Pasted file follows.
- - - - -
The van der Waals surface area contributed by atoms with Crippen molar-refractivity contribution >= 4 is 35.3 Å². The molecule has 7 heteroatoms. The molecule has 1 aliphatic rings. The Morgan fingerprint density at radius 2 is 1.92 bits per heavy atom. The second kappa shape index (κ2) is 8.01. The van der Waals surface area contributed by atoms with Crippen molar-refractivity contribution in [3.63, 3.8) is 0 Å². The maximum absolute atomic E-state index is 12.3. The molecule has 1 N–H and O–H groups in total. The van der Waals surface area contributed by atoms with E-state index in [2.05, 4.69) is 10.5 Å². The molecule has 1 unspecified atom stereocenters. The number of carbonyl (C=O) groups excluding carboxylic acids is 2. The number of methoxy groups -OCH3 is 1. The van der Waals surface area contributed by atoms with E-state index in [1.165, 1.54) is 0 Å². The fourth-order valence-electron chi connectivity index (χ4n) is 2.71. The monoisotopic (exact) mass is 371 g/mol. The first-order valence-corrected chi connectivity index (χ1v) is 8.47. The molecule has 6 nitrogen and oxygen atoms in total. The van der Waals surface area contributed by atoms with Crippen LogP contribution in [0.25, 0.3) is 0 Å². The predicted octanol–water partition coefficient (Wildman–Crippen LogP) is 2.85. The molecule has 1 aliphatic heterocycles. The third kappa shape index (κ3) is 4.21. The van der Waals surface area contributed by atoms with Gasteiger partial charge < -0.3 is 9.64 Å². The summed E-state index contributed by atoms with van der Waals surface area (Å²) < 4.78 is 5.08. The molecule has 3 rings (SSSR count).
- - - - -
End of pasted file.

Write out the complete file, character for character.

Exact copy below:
The van der Waals surface area contributed by atoms with Crippen molar-refractivity contribution >= 4 is 35.3 Å². The molecule has 7 heteroatoms. The molecule has 1 aliphatic rings. The Morgan fingerprint density at radius 2 is 1.92 bits per heavy atom. The second kappa shape index (κ2) is 8.01. The van der Waals surface area contributed by atoms with Crippen molar-refractivity contribution in [3.63, 3.8) is 0 Å². The maximum absolute atomic E-state index is 12.3. The molecule has 1 N–H and O–H groups in total. The van der Waals surface area contributed by atoms with E-state index in [2.05, 4.69) is 10.5 Å². The molecule has 1 unspecified atom stereocenters. The number of carbonyl (C=O) groups excluding carboxylic acids is 2. The number of methoxy groups -OCH3 is 1. The van der Waals surface area contributed by atoms with E-state index in [1.165, 1.54) is 0 Å². The fourth-order valence-electron chi connectivity index (χ4n) is 2.71. The monoisotopic (exact) mass is 371 g/mol. The first-order valence-corrected chi connectivity index (χ1v) is 8.47. The molecule has 6 nitrogen and oxygen atoms in total. The van der Waals surface area contributed by atoms with Crippen LogP contribution in [0.25, 0.3) is 0 Å². The predicted octanol–water partition coefficient (Wildman–Crippen LogP) is 2.85. The molecule has 1 aliphatic heterocycles. The third kappa shape index (κ3) is 4.21. The van der Waals surface area contributed by atoms with Gasteiger partial charge < -0.3 is 9.64 Å². The summed E-state index contributed by atoms with van der Waals surface area (Å²) < 4.78 is 5.08. The molecule has 3 rings (SSSR count).